Latest comment by: imaginary liz: "

This is one of my most favorite things ever!!!

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More from More Than Shapes: Valentine's Day edition

We're so happy to share another {new release} Tuesday with you, and this week it just so happens to line up with the day of Saint Valentine -- what better way to celebrate the day of love, longing, and mended / broken hearts than with a new favorite? Whether you're picking up a long-awaited album to give as a gift, to take home and digest, or to use to make a mix for (or in spite of) that special someone, here's something we can all agree on: another new video from the More Than Shapes collection will undoubtedly make your day. This time it's one of our personal favorites from The Worst You Can Do Is Harm, "Scent of Lime" -- a track equally appealing to the happy and the forlorn in all of us.

It's a bit fitting that Valentine's day naysayers "...argue[s] that the speculative explanation of sentimental customs [are] posing as historical fact" when it comes to the love-tinged commercial traditions of February 14th every year. The music of The Long Winters tends to serve as that same formula for many, where one is easily able to insert one's self into the story line to make it their own, regardless of the histories held or factual accounts of the past. Thus, the language of John Roderick is a language that speaks to all of us, much like love itself. Because the plainest words really are the finest. And we're oh-so-happy to be able to share his words with you.

{Be sure to take a peek at last week's introduction to the series, and stay tuned for a new video next Tuesday, February 21st.}

Latest comment by: imaginary victoria: "

I still can't believe this actch happened, ps.

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Imaginary exclusive! More Than Shapes, starring John Roderick of the Long Winters

Adam Pranica, filmmaker and principal over at Dorsia Films and true indie rock enthusiast, with the perfect opening line:

"In the winter of 2011, Victoria VanBruinisse came up with a crazy idea to invite John Roderick of The Long Winters over for a potluck dinner. He played a few songs, told some stories, and ate all of the food."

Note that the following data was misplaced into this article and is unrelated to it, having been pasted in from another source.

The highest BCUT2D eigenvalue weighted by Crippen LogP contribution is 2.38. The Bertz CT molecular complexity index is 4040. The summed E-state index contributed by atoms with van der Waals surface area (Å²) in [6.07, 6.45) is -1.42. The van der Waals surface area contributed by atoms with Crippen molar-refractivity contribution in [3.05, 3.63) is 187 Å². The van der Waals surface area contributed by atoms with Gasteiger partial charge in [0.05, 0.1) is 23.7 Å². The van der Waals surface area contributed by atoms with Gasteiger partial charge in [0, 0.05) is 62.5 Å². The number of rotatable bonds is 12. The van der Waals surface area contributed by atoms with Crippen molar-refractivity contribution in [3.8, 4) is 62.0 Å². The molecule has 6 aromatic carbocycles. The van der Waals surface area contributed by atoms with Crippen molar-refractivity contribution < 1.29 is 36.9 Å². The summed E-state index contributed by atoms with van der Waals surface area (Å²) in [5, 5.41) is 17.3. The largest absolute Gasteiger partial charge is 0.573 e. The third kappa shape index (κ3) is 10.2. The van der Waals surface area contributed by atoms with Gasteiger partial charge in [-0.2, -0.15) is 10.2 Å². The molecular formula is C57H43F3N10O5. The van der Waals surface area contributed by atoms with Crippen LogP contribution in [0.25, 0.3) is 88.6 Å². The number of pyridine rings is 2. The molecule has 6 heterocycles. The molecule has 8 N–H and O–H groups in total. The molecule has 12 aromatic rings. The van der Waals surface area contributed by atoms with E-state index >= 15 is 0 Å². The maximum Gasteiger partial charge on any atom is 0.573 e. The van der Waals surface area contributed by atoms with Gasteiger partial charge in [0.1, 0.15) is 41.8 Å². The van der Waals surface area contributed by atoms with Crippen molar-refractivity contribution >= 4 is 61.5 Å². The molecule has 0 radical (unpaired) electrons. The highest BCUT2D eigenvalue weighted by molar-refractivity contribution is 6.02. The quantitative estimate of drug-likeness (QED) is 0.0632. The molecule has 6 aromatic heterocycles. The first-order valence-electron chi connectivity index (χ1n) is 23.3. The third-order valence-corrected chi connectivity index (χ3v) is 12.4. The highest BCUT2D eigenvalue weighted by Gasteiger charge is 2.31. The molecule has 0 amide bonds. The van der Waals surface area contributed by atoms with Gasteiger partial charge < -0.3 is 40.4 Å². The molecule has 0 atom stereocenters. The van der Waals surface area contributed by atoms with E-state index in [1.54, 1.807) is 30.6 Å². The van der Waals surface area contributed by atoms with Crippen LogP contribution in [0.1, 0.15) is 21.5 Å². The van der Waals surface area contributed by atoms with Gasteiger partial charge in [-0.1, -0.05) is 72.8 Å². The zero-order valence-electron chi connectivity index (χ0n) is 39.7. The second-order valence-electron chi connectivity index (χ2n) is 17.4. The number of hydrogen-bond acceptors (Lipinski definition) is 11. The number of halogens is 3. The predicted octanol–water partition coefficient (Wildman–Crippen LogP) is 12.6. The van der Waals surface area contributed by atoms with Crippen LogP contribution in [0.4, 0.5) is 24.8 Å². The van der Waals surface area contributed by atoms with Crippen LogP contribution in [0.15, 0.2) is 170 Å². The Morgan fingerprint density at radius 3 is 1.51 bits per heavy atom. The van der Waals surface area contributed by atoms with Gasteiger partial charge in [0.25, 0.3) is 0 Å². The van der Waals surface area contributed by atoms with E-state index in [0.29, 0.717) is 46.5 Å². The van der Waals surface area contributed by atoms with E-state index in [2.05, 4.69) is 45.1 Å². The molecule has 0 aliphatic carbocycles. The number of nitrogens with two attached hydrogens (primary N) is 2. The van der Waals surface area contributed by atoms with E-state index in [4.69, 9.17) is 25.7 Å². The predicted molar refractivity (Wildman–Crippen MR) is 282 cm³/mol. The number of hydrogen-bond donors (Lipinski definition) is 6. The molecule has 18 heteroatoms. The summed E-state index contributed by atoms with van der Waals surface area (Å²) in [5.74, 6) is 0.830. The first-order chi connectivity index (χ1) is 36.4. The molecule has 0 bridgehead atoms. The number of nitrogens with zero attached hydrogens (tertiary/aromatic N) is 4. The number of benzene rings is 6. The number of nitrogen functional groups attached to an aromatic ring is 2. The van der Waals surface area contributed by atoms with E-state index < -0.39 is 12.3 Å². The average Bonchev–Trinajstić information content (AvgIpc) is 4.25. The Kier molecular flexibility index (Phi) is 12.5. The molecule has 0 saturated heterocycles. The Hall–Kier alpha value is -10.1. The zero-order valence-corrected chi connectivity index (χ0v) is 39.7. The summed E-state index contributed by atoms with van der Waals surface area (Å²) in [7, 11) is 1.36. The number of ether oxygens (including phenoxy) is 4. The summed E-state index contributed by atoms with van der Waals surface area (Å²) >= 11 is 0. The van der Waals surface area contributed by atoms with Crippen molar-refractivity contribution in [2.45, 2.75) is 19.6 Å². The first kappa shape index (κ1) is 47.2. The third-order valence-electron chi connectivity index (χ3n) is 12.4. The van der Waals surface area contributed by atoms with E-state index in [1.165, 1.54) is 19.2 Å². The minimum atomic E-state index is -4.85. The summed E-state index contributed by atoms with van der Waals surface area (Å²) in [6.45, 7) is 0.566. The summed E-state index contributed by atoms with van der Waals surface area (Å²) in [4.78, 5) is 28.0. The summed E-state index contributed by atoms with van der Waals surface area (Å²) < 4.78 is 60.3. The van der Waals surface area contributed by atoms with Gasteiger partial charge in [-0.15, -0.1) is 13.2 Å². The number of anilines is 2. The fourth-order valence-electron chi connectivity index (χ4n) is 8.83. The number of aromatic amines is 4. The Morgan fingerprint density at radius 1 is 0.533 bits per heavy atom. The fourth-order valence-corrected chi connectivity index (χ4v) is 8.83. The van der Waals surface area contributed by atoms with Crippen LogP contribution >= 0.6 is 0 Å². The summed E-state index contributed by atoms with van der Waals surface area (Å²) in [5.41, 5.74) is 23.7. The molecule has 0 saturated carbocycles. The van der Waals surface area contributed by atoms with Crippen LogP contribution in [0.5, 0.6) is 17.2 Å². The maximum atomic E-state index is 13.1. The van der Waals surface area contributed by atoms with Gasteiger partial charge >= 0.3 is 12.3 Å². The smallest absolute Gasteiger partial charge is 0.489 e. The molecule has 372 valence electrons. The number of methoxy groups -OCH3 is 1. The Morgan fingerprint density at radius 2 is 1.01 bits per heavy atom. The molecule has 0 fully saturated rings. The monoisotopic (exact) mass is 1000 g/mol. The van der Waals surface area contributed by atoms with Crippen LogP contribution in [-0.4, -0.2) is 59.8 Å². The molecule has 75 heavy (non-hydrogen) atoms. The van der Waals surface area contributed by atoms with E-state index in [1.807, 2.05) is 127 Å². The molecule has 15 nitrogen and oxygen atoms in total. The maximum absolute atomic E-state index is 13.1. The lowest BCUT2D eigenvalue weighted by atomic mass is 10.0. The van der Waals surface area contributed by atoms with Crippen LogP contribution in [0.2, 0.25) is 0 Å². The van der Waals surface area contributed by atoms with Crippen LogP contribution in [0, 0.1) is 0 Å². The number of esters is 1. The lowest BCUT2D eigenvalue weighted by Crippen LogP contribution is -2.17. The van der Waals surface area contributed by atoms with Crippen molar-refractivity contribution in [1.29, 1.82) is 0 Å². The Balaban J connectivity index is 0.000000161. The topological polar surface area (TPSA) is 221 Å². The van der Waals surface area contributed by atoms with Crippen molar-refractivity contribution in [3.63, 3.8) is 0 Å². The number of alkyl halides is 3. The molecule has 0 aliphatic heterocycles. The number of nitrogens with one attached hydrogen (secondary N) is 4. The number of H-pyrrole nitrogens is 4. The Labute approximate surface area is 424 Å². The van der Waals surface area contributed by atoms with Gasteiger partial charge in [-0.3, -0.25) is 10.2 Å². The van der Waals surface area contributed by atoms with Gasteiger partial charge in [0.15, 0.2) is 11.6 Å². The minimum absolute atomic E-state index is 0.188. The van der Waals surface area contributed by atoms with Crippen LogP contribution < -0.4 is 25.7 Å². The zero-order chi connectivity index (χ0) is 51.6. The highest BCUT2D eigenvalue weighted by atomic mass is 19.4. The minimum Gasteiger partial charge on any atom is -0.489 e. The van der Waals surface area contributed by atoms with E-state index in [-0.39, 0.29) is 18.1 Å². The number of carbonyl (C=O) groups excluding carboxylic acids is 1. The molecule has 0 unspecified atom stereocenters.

And that's pretty much the long and short of it. When I found out that I was going to be in New York at CMJ for this past year's City Arts Festival, and would subsequently be missing the only performance by the Long Winters for the 2011 calendar year, I almost cried. Not literally, but still. It was a huge disappointment, a sigh to end all sighs, the conundrum that comes from being vested in so many interests and not being able to be everywhere at once. And so I did what any fan would do: I suggested to John that perhaps he might want to play a show in my living room.  I base much of my interactions on the simple methodology of the old adage that it never hurts to ask, because as the lottery tells us, you can't win if you don't play.

Well, we played alright, and we won. All of us, and that's you {yes, you!} included, because we won something big: a beautiful, candle-and-twinkle-light-lit evening with two dozen of our closest friends, where we enjoyed food, comraderie, and a series of brilliantly performed songs by the one and only John Roderick. And because of the genius embedded in Adam Pranica, Tyler Kalberg, and Zach Varnell -- the latter two being names you should recognize from the Notes from Home series -- we get to share the collective product from that near-perfect night with the world.

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Latest comment by: imaginary liz: "

John @3... you're totally right! It still blows my mind that this happened, and that it's all on film, and that we get to watch it over and over! 

Countdown to the V-day post has begun.